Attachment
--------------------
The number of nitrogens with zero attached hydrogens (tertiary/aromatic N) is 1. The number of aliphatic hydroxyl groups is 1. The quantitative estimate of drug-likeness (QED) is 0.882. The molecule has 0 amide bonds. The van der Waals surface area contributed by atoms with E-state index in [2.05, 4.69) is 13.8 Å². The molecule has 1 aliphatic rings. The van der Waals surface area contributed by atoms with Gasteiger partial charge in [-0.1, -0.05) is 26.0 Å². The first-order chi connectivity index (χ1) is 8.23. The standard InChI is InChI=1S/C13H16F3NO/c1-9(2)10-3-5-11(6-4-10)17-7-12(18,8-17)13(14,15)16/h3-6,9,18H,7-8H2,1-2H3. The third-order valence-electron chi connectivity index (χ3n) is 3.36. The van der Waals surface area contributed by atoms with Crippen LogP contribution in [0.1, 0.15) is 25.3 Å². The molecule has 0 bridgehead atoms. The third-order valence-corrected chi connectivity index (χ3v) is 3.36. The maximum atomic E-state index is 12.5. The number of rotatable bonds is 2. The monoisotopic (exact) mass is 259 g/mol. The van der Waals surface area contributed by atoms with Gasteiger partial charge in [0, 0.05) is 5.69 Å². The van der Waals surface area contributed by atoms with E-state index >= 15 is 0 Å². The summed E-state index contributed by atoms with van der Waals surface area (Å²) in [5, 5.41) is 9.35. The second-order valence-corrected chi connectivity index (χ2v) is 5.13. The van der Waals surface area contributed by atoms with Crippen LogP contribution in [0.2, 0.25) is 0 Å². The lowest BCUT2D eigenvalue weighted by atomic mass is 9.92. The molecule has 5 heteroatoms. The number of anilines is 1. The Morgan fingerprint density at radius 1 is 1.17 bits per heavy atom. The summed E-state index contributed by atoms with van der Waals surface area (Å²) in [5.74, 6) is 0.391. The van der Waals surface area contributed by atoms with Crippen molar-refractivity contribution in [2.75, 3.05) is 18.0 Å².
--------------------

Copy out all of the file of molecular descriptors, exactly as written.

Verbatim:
The number of nitrogens with zero attached hydrogens (tertiary/aromatic N) is 1. The number of aliphatic hydroxyl groups is 1. The quantitative estimate of drug-likeness (QED) is 0.882. The molecule has 0 amide bonds. The van der Waals surface area contributed by atoms with E-state index in [2.05, 4.69) is 13.8 Å². The molecule has 1 aliphatic rings. The van der Waals surface area contributed by atoms with Gasteiger partial charge in [-0.1, -0.05) is 26.0 Å². The first-order chi connectivity index (χ1) is 8.23. The standard InChI is InChI=1S/C13H16F3NO/c1-9(2)10-3-5-11(6-4-10)17-7-12(18,8-17)13(14,15)16/h3-6,9,18H,7-8H2,1-2H3. The third-order valence-electron chi connectivity index (χ3n) is 3.36. The van der Waals surface area contributed by atoms with Crippen LogP contribution in [0.1, 0.15) is 25.3 Å². The molecule has 0 bridgehead atoms. The third-order valence-corrected chi connectivity index (χ3v) is 3.36. The maximum atomic E-state index is 12.5. The number of rotatable bonds is 2. The monoisotopic (exact) mass is 259 g/mol. The van der Waals surface area contributed by atoms with Gasteiger partial charge in [0, 0.05) is 5.69 Å². The van der Waals surface area contributed by atoms with E-state index >= 15 is 0 Å². The summed E-state index contributed by atoms with van der Waals surface area (Å²) in [5, 5.41) is 9.35. The second-order valence-corrected chi connectivity index (χ2v) is 5.13. The van der Waals surface area contributed by atoms with Crippen LogP contribution in [0.2, 0.25) is 0 Å². The lowest BCUT2D eigenvalue weighted by atomic mass is 9.92. The molecule has 5 heteroatoms. The number of anilines is 1. The Morgan fingerprint density at radius 1 is 1.17 bits per heavy atom. The summed E-state index contributed by atoms with van der Waals surface area (Å²) in [5.74, 6) is 0.391. The van der Waals surface area contributed by atoms with Crippen molar-refractivity contribution in [2.75, 3.05) is 18.0 Å².